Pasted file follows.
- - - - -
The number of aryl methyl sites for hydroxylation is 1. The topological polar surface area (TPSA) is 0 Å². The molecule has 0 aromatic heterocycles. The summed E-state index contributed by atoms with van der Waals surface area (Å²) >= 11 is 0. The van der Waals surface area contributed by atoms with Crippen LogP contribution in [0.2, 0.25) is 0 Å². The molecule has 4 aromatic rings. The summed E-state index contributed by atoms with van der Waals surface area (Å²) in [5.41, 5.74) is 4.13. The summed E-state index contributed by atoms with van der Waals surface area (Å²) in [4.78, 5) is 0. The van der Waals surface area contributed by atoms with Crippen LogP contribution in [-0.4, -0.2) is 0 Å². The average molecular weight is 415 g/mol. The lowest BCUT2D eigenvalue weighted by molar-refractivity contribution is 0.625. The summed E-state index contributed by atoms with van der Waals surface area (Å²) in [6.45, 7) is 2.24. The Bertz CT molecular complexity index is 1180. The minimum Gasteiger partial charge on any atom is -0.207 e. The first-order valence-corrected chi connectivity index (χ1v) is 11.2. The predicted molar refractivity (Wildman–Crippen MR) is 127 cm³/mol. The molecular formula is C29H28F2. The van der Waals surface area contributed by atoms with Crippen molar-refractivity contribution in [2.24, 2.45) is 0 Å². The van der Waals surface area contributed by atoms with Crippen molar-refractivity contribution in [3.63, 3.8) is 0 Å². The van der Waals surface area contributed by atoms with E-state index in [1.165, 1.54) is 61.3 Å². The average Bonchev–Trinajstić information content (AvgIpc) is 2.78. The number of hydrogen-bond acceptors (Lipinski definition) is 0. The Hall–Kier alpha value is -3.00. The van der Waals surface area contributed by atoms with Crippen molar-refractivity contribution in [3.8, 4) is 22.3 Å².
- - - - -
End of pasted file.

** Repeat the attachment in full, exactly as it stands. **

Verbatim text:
The number of aryl methyl sites for hydroxylation is 1. The topological polar surface area (TPSA) is 0 Å². The molecule has 0 aromatic heterocycles. The summed E-state index contributed by atoms with van der Waals surface area (Å²) >= 11 is 0. The van der Waals surface area contributed by atoms with Crippen LogP contribution in [0.2, 0.25) is 0 Å². The molecule has 4 aromatic rings. The summed E-state index contributed by atoms with van der Waals surface area (Å²) in [5.41, 5.74) is 4.13. The summed E-state index contributed by atoms with van der Waals surface area (Å²) in [4.78, 5) is 0. The van der Waals surface area contributed by atoms with Crippen LogP contribution in [-0.4, -0.2) is 0 Å². The average molecular weight is 415 g/mol. The lowest BCUT2D eigenvalue weighted by molar-refractivity contribution is 0.625. The summed E-state index contributed by atoms with van der Waals surface area (Å²) in [6.45, 7) is 2.24. The Bertz CT molecular complexity index is 1180. The minimum Gasteiger partial charge on any atom is -0.207 e. The first-order valence-corrected chi connectivity index (χ1v) is 11.2. The predicted molar refractivity (Wildman–Crippen MR) is 127 cm³/mol. The molecular formula is C29H28F2. The van der Waals surface area contributed by atoms with Crippen molar-refractivity contribution in [2.24, 2.45) is 0 Å². The van der Waals surface area contributed by atoms with Crippen molar-refractivity contribution in [3.63, 3.8) is 0 Å². The van der Waals surface area contributed by atoms with E-state index in [1.165, 1.54) is 61.3 Å². The average Bonchev–Trinajstić information content (AvgIpc) is 2.78. The number of hydrogen-bond acceptors (Lipinski definition) is 0. The Hall–Kier alpha value is -3.00. The van der Waals surface area contributed by atoms with Crippen molar-refractivity contribution in [3.8, 4) is 22.3 Å².